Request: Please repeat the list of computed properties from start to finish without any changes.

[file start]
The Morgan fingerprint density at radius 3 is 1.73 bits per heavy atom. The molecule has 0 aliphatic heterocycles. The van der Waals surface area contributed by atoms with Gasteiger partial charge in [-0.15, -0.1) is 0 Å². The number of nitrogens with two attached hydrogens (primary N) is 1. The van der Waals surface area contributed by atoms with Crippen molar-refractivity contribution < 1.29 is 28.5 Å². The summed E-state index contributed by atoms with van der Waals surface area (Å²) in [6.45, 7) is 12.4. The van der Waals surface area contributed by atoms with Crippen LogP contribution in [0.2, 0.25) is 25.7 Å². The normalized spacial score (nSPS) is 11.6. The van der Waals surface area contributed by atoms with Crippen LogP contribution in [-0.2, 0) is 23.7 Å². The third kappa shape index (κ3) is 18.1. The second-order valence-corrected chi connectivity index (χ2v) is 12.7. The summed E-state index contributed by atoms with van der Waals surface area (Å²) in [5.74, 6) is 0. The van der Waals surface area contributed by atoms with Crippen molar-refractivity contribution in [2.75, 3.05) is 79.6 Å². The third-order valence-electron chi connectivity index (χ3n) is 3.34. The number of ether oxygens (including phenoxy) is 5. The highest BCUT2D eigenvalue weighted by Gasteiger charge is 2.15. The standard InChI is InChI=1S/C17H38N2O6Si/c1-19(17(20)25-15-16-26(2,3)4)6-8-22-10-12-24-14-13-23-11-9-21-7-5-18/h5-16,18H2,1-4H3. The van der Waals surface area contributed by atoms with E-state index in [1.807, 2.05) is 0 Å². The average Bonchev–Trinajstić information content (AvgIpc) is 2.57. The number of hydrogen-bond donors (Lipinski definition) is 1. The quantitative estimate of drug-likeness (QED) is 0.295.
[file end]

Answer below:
The Morgan fingerprint density at radius 3 is 1.73 bits per heavy atom. The molecule has 0 aliphatic heterocycles. The van der Waals surface area contributed by atoms with Gasteiger partial charge in [-0.15, -0.1) is 0 Å². The number of nitrogens with two attached hydrogens (primary N) is 1. The van der Waals surface area contributed by atoms with Crippen molar-refractivity contribution < 1.29 is 28.5 Å². The summed E-state index contributed by atoms with van der Waals surface area (Å²) in [6.45, 7) is 12.4. The van der Waals surface area contributed by atoms with Crippen LogP contribution in [0.2, 0.25) is 25.7 Å². The normalized spacial score (nSPS) is 11.6. The van der Waals surface area contributed by atoms with Crippen LogP contribution in [-0.2, 0) is 23.7 Å². The third kappa shape index (κ3) is 18.1. The second-order valence-corrected chi connectivity index (χ2v) is 12.7. The summed E-state index contributed by atoms with van der Waals surface area (Å²) in [5.74, 6) is 0. The van der Waals surface area contributed by atoms with Crippen molar-refractivity contribution in [2.75, 3.05) is 79.6 Å². The third-order valence-electron chi connectivity index (χ3n) is 3.34. The number of ether oxygens (including phenoxy) is 5. The highest BCUT2D eigenvalue weighted by Gasteiger charge is 2.15. The standard InChI is InChI=1S/C17H38N2O6Si/c1-19(17(20)25-15-16-26(2,3)4)6-8-22-10-12-24-14-13-23-11-9-21-7-5-18/h5-16,18H2,1-4H3. The van der Waals surface area contributed by atoms with E-state index in [1.807, 2.05) is 0 Å². The average Bonchev–Trinajstić information content (AvgIpc) is 2.57. The number of hydrogen-bond donors (Lipinski definition) is 1. The quantitative estimate of drug-likeness (QED) is 0.295.